Tribes generally have a tendency to exhibit vaccine hesitancy. “Initially there was a lukewarm response. But, gradually they have begun to open up for vaccination following awareness drives. It may be difficult to control, if the virus spreads out among this close knit tribal community. Hence, we have decided to vaccinate them on a priority basis,” said Supriya Sahu, principal secretary and Chief Executive Officer, INDCOSERVE and The Nilgiris district monitoring officer.
The district has a total tribe’s population of 27,032, including Todas, Paniyas, Kotas, Kattunayakans, Kurumbas and Irulas. Of them, 8,779 are above the age of 45 years while 12,656 people are in the age of 18 to 44 years. Though people above 45 are prioritised, the vaccination drive even covers anyone above 18 years among the tribal population.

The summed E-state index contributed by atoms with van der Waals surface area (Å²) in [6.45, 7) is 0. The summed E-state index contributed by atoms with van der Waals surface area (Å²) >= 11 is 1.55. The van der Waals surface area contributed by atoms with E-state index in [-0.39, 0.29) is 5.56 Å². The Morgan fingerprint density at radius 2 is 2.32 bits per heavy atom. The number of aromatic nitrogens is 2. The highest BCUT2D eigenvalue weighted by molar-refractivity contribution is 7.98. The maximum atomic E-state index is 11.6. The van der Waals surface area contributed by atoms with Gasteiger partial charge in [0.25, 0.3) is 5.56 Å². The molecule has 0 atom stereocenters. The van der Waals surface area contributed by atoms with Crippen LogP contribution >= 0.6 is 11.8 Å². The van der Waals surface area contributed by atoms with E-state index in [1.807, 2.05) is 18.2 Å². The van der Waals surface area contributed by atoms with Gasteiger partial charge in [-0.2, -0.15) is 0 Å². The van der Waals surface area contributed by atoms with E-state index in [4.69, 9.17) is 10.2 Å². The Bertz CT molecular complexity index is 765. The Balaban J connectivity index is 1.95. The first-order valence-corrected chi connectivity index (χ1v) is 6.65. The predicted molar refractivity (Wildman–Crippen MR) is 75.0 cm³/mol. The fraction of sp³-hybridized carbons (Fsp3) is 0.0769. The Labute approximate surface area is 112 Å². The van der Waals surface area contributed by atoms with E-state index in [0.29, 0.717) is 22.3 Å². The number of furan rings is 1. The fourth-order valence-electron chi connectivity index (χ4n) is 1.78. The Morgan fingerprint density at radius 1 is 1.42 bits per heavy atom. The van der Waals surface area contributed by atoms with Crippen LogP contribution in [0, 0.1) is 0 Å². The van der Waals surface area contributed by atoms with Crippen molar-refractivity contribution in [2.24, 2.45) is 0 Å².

“Three mobile teams, each headed by a health inspector have been designated to vaccinate the tribal people at their doorstep as they may be hesitant to come to the hospital. The number of mobile teams will be increased based on necessity. Already, a few NGO’s have been roped in to sensitize the tribal community and bust their myths on vaccination. Their volunteers have begun to reach out over the last few days and they take care of the entire processes, including registration for vaccination,” she added.
Vaccine acceptability is low among tribal people because of their lack of awareness, minimum education standards and less information. By and large, the tribal communities remain unscathed by the pandemic. “Yet, infections have been reported in one or two tribal habitations. A few were infected in Choladi village and a large group of people were infected in another interior village. Therefore, even tribals are getting exposed to the virus and the only way out is to shield themselves by getting vaccinated,” Supriya Sahu said.